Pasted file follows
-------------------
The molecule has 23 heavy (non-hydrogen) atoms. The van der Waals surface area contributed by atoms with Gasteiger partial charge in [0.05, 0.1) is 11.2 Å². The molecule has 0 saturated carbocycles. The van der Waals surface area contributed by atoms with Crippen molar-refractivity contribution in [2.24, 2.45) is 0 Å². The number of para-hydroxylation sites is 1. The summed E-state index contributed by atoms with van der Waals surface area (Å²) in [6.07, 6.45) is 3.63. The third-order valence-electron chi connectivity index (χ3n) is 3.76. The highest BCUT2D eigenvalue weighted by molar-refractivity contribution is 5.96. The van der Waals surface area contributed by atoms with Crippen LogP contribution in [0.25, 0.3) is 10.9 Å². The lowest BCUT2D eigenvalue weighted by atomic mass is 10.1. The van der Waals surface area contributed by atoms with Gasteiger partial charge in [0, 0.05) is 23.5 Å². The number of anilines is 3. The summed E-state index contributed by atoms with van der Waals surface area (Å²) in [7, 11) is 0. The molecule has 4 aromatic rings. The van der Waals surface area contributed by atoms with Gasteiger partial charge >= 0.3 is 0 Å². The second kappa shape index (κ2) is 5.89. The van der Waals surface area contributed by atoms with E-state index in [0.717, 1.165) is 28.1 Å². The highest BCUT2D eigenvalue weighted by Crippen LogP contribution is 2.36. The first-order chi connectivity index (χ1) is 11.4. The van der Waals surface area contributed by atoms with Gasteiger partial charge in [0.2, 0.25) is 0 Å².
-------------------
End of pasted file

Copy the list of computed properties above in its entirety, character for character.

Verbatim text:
The molecule has 23 heavy (non-hydrogen) atoms. The van der Waals surface area contributed by atoms with Gasteiger partial charge in [0.05, 0.1) is 11.2 Å². The molecule has 0 saturated carbocycles. The van der Waals surface area contributed by atoms with Crippen molar-refractivity contribution in [2.24, 2.45) is 0 Å². The number of para-hydroxylation sites is 1. The summed E-state index contributed by atoms with van der Waals surface area (Å²) in [6.07, 6.45) is 3.63. The third-order valence-electron chi connectivity index (χ3n) is 3.76. The highest BCUT2D eigenvalue weighted by molar-refractivity contribution is 5.96. The van der Waals surface area contributed by atoms with Crippen LogP contribution in [0.25, 0.3) is 10.9 Å². The lowest BCUT2D eigenvalue weighted by atomic mass is 10.1. The van der Waals surface area contributed by atoms with Gasteiger partial charge in [0, 0.05) is 23.5 Å². The number of anilines is 3. The summed E-state index contributed by atoms with van der Waals surface area (Å²) in [7, 11) is 0. The molecule has 4 aromatic rings. The van der Waals surface area contributed by atoms with Gasteiger partial charge >= 0.3 is 0 Å². The second kappa shape index (κ2) is 5.89. The van der Waals surface area contributed by atoms with E-state index in [0.717, 1.165) is 28.1 Å². The highest BCUT2D eigenvalue weighted by Crippen LogP contribution is 2.36. The first-order chi connectivity index (χ1) is 11.4. The van der Waals surface area contributed by atoms with Gasteiger partial charge in [0.2, 0.25) is 0 Å².